By Jennifer Copley (Last Updated 18 December 2011)
In recent years, many people have become concerned that artificial ingredients and hormones in the majority of commercially available cat foods may have adverse health consequences for their pets. In addition, such diets are often heavily processed, overly weighted towards carbohydrates, and contain poor-quality protein sources.
The Benefits of a Natural Diet
Natural diets are closer to what a cat would eat in the wild. They contain more protein and fat and less carbohydrate than most commercially available cat foods, and they are free of artificial additives and preservatives, wheat, and other ingredients that can trigger digestive problems or increase the likelihood of obesity and related health problems.
Feeding your cat a natural diet may reduce the risk of diseases of the bowel and intestinal tract. Furthermore, anecdotal evidence suggests that cats consuming natural diets are often more active and have sleeker coats than those fed on regular commercial foods. However, there are a number of all-natural, organic, human-grade, holistic, and hypoallergenic tinned cat foods commercially available for those who don’t have the time to prepare meals for their cats.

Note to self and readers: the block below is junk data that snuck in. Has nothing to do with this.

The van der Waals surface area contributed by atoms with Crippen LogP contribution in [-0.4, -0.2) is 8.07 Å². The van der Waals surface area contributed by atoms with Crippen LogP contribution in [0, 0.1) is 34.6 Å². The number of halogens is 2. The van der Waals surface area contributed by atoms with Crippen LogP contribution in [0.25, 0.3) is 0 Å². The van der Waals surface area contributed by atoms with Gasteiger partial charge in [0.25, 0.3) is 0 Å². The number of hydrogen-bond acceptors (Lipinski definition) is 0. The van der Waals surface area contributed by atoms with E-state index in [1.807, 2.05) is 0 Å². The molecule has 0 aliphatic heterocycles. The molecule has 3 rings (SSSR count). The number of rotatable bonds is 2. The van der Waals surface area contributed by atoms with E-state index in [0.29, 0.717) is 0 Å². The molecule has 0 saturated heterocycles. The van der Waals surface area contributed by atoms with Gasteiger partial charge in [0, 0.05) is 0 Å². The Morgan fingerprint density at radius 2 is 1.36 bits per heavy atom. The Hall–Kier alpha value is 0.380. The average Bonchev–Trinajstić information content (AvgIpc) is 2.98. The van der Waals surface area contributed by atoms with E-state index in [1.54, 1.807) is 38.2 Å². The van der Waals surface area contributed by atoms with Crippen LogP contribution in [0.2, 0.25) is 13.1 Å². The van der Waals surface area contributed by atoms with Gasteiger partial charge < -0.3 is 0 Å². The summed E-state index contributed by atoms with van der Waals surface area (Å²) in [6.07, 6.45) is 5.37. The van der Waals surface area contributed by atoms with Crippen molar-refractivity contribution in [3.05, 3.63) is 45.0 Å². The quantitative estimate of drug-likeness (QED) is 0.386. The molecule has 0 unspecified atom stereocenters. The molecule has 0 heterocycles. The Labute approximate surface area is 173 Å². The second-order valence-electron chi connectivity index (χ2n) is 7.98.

If you’re interested in cooking for your cat (or preparing a customized raw diet), you’ll need to do some research and consult a veterinarian to make sure that you’re providing a complete and balanced diet that meets all of your cat’s nutritional needs and is tailored to his or her particular health concerns. If homemade diets aren’t implemented correctly, they do more harm than good, so it’s important to understand the nutritional needs of your cat when seeking alternatives.
Protein and Fat Sources for Cats
Turkey and chicken (especially the thighs) are particularly good protein sources for cats, and are often the best-liked as well. Rabbit is another good protein source that can be bought in bulk. Some people use beef, but there is a higher risk of allergic reactions with cow meat, and it’s not as close to what a cat would eat in the wild. Soy is another protein-rich ingredient that is unnatural in a cat’s diet and more likely to provoke allergic reactions.